I mentioned that I hated the final dungeon in Ys I, and it's primarily because of this. It's this hours long (seriously, half the game is spent climbing that %^&$#^* tower!) slog where everything looks the same, certain floors are filled with teleporter puzzles, and one particularly egregious bit of cryptic old-timey video game bullpucky is involved. I spent so much time lost in that dungeon.

The strongest point of this collection is the music. The original PC-88 OST, as basic as it was, was an early set of compositions by the legendary video game composer Yuzo Koshiro, who would compose the music for several of Falcom's early games. These tracks have been completely re-orchestrated a few times over the years for various re-releases (like, 5 or 6 times in Japan), but the soundtrack in this latest re-release is probably the best version of the music in these timeless games.

The forementioned fairy tale vibe of these games is immediately reinforced by the dreamy title theme for Ys I when you first boot it up:

The soundtrack is fairly diverse. You have your happy town themes:

More chilled out location themes:

The fantastic dungeon/region themes, which tend to be up-tempo and exciting:

And then the flat-out rock music, which often accompanies tough boss battles:

Also thought I'd link this very pretty track. The original composition was cut from the PC-88 version of the game, but they managed to squeeze the remade version into more recent versions of the collection, including the one I'm reviewing:

Impressively, Ys I + II Chronicles Plus supports alternative soundtracks and character designs - a set original to this version of the game, and a set that dates back to the earlier, non-localized PC re-release of the game in 2001 or so. You can mix and match these settings: I opted for the lush instrumentation of the Chronicles re-release, but the very charmingly retro character art found in the game's earlier PC re-release. You can even change the music to what was in the primitive PC-88 version (although, unfortunately, there's no accompanying graphical changes to go alongside that).

Here are a few screenshots to compare the differences:
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As it stands, then, while the games can be a bit hard to get into from a modern perspective, I think they hold up marvelously well given their age and the relatively minimal changes brought to the remakes. This classic JRPG duology struggles to hold up to experiences originating from modern hardware, of course, even within the same series, but they compare favorably to other games from that area (I'll replay Ys I & II any day before I subject myself to the rough contours of the NES-era Zelda or Metroid games again, for example). Adol Christin, despite being rather little known to most people, has enjoyed a storied history of gaming adventures that go back to nearly the dawn of the medium, and I'm excited to continue on this journey with him through the various Ys games.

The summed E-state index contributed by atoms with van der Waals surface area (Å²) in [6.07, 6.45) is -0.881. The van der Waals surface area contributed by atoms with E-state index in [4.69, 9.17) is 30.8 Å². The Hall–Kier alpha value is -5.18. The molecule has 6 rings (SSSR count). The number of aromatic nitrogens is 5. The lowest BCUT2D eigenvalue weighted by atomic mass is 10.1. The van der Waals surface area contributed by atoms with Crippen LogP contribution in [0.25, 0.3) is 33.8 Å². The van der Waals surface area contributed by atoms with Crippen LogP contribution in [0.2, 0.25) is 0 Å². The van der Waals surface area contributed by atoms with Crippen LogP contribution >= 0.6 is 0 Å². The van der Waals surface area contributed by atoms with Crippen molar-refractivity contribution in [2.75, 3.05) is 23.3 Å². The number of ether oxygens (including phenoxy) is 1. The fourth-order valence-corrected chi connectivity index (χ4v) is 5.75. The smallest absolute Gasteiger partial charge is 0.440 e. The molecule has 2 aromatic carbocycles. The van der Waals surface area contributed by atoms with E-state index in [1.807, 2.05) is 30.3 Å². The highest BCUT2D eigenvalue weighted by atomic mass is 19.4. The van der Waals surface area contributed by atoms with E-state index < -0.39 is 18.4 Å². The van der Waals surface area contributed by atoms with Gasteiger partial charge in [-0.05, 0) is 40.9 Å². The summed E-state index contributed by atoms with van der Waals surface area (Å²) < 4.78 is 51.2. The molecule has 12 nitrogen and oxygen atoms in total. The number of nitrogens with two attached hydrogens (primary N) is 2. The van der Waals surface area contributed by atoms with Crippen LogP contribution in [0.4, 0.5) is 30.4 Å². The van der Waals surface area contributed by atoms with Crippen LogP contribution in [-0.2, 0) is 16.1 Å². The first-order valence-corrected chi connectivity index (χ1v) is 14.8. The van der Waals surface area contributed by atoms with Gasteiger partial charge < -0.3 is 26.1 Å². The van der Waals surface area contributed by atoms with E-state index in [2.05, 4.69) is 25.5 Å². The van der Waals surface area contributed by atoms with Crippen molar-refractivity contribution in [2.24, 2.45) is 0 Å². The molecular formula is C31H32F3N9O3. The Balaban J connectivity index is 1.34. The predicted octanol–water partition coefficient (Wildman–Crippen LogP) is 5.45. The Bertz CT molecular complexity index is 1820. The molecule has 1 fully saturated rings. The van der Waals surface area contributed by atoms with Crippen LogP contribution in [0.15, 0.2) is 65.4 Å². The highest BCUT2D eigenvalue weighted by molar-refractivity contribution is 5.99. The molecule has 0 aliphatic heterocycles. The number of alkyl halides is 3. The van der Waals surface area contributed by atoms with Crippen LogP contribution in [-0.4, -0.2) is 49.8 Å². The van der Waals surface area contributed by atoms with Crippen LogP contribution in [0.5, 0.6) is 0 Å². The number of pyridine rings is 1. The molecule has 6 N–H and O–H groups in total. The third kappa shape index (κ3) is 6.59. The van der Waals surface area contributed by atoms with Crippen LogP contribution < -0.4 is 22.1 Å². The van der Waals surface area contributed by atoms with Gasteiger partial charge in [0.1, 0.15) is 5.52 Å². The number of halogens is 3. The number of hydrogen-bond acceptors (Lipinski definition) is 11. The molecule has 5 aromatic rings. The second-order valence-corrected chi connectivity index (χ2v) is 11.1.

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Fun fact: The opening for Ys II featured in this game was animated by Makoto Shinkai, who also directed other openings for certain Falcom games and would go on to become a sensation in the anime world with his masterful 2016 romantic-comedy-fantasy film Your Name

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Fun fact: There was apparently a fairly decent anime adaptation of both of these games in the late 1980s. And they're watchable for free on youtube!

ACTIVELY PLAYING
Persona 5 Royal (PS4)
Monster Hunter Rise (Switch)
Switch FC: SW-2726-5961-1794

Shadowthrone

The Talos Principle on PC
I really didn't know much of this before I started. I got it on a Steam sale a long time ago and it sat in my backlog until recently. I quite enjoyed it. Sometimes I like a game to make me think like this one did.
The story was decent. The delivery of it was better than the story itself. It's just that it became pretty obvious early on what was going on, so the 'good' ending reveal wasn't a real shock or anything.
It's also a very pretty game, I especially loved the Egyptian theme of the 2nd world.
Everything else takes a backseat to the puzzles, though. The puzzles were great, and they peppered several red herring items in quite a few of them, causing me to overthink, even. Some were a real challenge to get to work right. Now....most of the normal and red puzzles I burnt my brain out doing myself, but I admit I had to go online to get help a couple times. The stars however, I needed help with almost all of them (they're not required unless you want the hidden 3rd ending). These are crazy to figure out and I know even after seeing the solutions online that I never would have gotten them myself.
Fantastic game, all in all, I really enjoyed it.

Star Wars - The Force Unleashed on PC